MHC-associated mating strategies and the importance of overall genetic diversity in an obligate pair-living primate
- 353 Downloads
Mate choice is one of the most important evolutionary mechanisms. Females can improve their fitness by selectively mating with certain males. We studied possible genetic benefits in the obligate pair-living fat-tailed dwarf lemur (Cheirogaleus medius) which maintains life-long pair bonds but has an extremely high rate of extra-pair paternity. Possible mechanisms of female mate choice were investigated by analyzing overall genetic variability (neutral microsatellite marker) as well as a marker of adaptive significance (major histocompatibility complex, MHC-DRB exon 2). As in human medical studies, MHC-alleles were grouped to MHC-supertypes based on similarities in their functional important antigen binding sites. The study indicated that females preferred males both as social and as genetic fathers for their offspring having a higher number of MHC-alleles and MHC-supertypes, a lower overlap with female’s MHC-supertypes as well as a higher genome wide heterozygosity than randomly assigned males. Mutual relatedness had no influence on mate choice. Females engaged in extra-pair mating shared a significant higher number of MHC-supertypes with their social partner than faithful females. As no genetic differences between extra-pair young (EPY) and intra-pair young (IPY) were found, females might engage in extra-pair mating to ‘correct’ for genetic incompatibility. Thus, we found evidence that mate choice is predicted in the first place by the ‘good-genes-as-heterozygosity hypothesis’ whereas the occurrence of extra-pair matings supports the ‘dissassortative mating hypothesis’. To the best of our knowledge this study represents the first investigation of the potential roles of MHC-genes and overall genetic diversity in mate choice and extra-pair partner selection in a natural, free-living population of non-human primates.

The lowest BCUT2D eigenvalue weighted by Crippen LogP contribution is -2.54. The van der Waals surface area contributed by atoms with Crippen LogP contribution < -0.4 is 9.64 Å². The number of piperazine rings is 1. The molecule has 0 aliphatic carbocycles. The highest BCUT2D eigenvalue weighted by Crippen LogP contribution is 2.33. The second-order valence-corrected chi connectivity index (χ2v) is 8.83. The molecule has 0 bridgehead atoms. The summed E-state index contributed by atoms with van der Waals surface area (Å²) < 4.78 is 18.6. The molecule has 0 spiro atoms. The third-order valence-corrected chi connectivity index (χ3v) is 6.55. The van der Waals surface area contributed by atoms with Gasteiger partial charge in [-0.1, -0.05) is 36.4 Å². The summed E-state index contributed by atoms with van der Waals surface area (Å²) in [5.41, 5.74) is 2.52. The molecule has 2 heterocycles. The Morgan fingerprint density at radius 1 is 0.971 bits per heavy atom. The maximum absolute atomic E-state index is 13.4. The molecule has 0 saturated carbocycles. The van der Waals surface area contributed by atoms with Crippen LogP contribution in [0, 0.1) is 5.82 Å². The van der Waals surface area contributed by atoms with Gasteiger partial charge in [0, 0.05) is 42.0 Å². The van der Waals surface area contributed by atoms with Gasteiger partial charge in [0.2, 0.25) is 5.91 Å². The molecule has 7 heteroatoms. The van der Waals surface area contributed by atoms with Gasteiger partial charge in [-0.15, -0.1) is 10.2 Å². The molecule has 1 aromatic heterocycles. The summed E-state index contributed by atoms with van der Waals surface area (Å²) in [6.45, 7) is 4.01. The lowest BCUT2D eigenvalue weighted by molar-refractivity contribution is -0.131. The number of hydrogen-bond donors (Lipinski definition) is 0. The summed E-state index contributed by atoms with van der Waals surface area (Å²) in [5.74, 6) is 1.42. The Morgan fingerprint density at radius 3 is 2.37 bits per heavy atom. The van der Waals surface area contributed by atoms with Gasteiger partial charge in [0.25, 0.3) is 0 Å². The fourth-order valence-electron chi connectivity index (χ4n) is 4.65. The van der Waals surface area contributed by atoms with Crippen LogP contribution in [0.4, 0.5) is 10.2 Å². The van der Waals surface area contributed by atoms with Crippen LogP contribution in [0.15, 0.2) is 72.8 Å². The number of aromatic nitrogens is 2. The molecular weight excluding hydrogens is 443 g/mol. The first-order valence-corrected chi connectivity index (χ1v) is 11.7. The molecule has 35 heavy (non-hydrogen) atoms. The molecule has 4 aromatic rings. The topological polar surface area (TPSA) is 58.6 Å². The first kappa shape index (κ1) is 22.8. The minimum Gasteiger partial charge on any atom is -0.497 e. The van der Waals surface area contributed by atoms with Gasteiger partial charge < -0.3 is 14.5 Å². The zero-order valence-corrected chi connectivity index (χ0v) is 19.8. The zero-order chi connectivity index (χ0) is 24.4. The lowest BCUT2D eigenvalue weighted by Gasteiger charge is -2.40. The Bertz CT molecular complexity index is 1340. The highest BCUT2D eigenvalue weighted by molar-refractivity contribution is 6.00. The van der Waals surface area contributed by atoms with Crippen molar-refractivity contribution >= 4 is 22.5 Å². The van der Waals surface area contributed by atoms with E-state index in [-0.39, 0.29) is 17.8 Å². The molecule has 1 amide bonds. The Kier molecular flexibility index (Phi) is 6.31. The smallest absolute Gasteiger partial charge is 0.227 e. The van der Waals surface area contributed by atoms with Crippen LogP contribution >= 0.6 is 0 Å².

KeywordsMate choice MHC class II Microsatellites Pair-living lemur Extra-pair partner Cheirogaleus medius Madagascar
We are grateful to the “Commission Tripartite” of the Malagasy Government, the “Laboratoire de Primatologie et des Vertébrés de l´Université d´Antananarivo”, the “Parc Botanique et Zoologique de Tsimbazaza”, the “Ministère pour la Production Animale” and the “Département des Eaux et Forêts” for their collaboration and permission to work in Madagascar. Many thanks to the ‘Centre de Formation Professionnelle Forestière de Morondava’, B. Rakotosamimanana, R. Rasoloarison, and L. Razafimanantsoa for logistical support, and to the German Primate Centre (DPZ) for the opportunity to work at the field station. We thank I. Tomaschweski for technical assistance in the lab, A. Hapke and H. Zischler for introducing microsatellite analyses and J. Ganzhorn for unflagging support. Two anonymous reviewers provided helpful comments on a former version of this manuscript. This study was made possible by the German Science Foundation (So 428/4-1, So 428/4-2).
- Andersson M (1994) Sexual selection. Princeton, New JerseyGoogle Scholar
- Birkhead TR, Møller AP (1998) Sperm competition and sexual selection. Academic Press, LondonGoogle Scholar
- Bowen L, Aldridge BM, DeLong R, Melin S, Buckles EL, Gulland F, Lowenstine LJ, Stott JL, Johnson ML (2005) An immunogenetic basis for the high prevalence of urogenital cancer in a free-ranging population of California sea lions (Zalophus californianus). Immunogenetics 56:846–848PubMedCrossRefGoogle Scholar
- Brown JL (1997) A theory of mate choice based on heterozygosity. Behav Biol 8:60–65Google Scholar
- Colegrave N, Kotiaho JS, Tomkins J (2002) Mate choice or polyandry: reconciling genetic compatibility and good genes sexual selection. Evol Ecol Res 4:911–917Google Scholar
- Ganzhorn JU, Sorg JP (1996) Ecology and economy of a tropical dry forest in Madagascar. In: Primate Report 46, GöttingenGoogle Scholar
- Janeway CA, Travers P (2002) Immunology. Spektrum Akademischer Verlag GmbH, OxfordGoogle Scholar
- Klein J (1986) Natural history of the major histocompatibility complex. Wiley & Sons, New YorkGoogle Scholar
- Ryan MJ (1997) Sexual selection and mate choice. In: Krebs JR, Davies NB (eds) Sexual selection and mate choice. Blackwell, Oxford, pp 179–202Google Scholar
- Schwensow N, Fietz J, Dausmann K, Sommer S (2007) Neutral versus adaptive variation in parasite resistance: importance of MHC-supertypes in a free-ranging primate. Heredity. doi: 10.1038/sj.hdy.6800993